Im trying to create a python program capable of solving a maze. I need it to be able to solve a maze that is any number of rows in height and any number of columns in width. I need the maze itself to be brought in as input from a file and I need it to be validated to ensure it contains a starting point. Once verified I need the maze to be solved iteratively showing each step. The maze will consist of '#' signs for walls the letter 'S' for the start and the letter 'E' for the end. I am having a lot of difficulty with this and any help would be appreciated. Right now I dont even know how to find the starting point of the maze. Heres what I have so far:

def main():
    maze=raw_input("Enter the name of the maze file: ")
    mazefile = open(maze,"r")
    pythonmaze =
    print pythonmaze
def start(m):
    for s in range(0,len(m)): ##Finds the start point.
        if m[s] =="S":
            x = s
    return x

I know what I want to code but cant figure out how to code it. I believe that I need to have a function that looks to find the start of the maze. Then I think I need a function that checks north, east, south, and west to see if there is a space there and moves to the space if there is one. Then I believe I need to have a function that backtracks if it comes to a dead end in order to find the correct path to the end. Ive really been struggling with writing code in order to accomplish this and I hope someone can help me out!

Hello Dmc!

First, there are bugs and small mistakes in your code.
mazefile.close is not a function call, so it does not close the file. It makes no problem because the file is automatically closed at python exit.
Correctly: mazefile.close()
You do not initialize the x variable in start function. That means your code crashes if you do not find the starting point. The other miniscule problem is, that you do not exit the loop when you find it.
Another problem with it, that you give back the character 'S' if found. What information you expect from that?

Correctly, without changing the original meaning:

def start(m):
    for s in range(0,len(m)): ##Finds the start point.
        if m[s] =="S":
            x = s
    if not x: raise Exception() #or whatever way you choose to indicate invalid map
    return x

The range function begins at 0 at default. No need to indicate it.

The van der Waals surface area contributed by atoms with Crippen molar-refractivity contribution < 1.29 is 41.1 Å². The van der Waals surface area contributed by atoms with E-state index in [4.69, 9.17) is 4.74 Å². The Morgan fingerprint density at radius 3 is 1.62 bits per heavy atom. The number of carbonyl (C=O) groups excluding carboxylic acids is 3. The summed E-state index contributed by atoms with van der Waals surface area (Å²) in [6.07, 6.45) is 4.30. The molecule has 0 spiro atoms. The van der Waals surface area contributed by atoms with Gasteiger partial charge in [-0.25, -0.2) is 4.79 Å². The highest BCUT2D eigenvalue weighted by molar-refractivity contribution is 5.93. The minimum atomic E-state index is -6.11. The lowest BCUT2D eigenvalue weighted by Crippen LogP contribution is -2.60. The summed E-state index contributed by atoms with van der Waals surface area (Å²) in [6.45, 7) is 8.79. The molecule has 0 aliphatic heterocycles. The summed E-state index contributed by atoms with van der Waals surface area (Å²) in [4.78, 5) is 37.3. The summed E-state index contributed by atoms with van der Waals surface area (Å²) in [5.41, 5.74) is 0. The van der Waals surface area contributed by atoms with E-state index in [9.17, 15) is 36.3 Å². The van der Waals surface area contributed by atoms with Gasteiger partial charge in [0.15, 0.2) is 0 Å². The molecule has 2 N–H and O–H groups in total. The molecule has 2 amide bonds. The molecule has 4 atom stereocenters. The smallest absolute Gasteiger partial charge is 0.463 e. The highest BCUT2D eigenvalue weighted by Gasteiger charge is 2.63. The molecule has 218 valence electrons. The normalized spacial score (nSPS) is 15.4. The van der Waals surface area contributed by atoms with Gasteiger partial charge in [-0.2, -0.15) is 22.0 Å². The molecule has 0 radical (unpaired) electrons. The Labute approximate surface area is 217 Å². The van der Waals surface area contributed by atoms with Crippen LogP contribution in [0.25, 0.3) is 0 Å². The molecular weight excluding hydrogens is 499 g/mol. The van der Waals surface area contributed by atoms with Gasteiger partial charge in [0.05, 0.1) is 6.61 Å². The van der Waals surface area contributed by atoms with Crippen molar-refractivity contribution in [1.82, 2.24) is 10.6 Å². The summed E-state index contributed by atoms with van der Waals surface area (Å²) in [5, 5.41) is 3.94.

Second, some additions for the design. You write, you know what to code. Why not write it down? If you are familiar with OO design in some degree, then:

The maze has the following data attributes:

  • Columns, integer
  • Rows, integer
  • Starting point, integer
  • Ending point, integer

The maze will have the following methods:

  • create from file or string
  • validate input
  • find starting point
  • find ending point
  • find route
  • print the maze

One of the main points of OO design, that we have all the data attributes that are needed for the methods.

For solving the maze I recommend A* algo. You can try to figure out another one.

Third, do not begin writing code, unless you know what you will do in terms of design objects. I think you should write down the detailed requirements, and what objects, methods, attributes, function will do, what they take as an argument, what they make with it, what exception they raise so on.

A not detailed requirement list looks like:

  • This is a program capable of solving a maze.
  • The maze consists of walls, corridors, a starting and an ending point.
  • The maze is inputed as file.
  • The program finds the minimal route from starting point to the end point.
  • The program prints out the route.

Now the design will expand the terms used in requirements.

  • Description of the maze object(see my comment), the file, the output of the program. In my design the term corridor disapeared!
  • Description of the main program flow
  • Description of the of the actions taken

After that is the point, where writing code begins.

Maybe that sounds like a bunch of words written instead of real work, or you might think I am a teacher:)
Believe me, I am speaking from several years of work experiment. There are no little programs. If you cannot set requirements for yourself, how can you expect it from an enduser or a product manager? If you can't set an architecture and design for yourself, how can you expect it from an architect?
In fact there are little programs in reality. They tend to be thrown away and remembered as a messed up garbage. They solved something at some time. Thats all.

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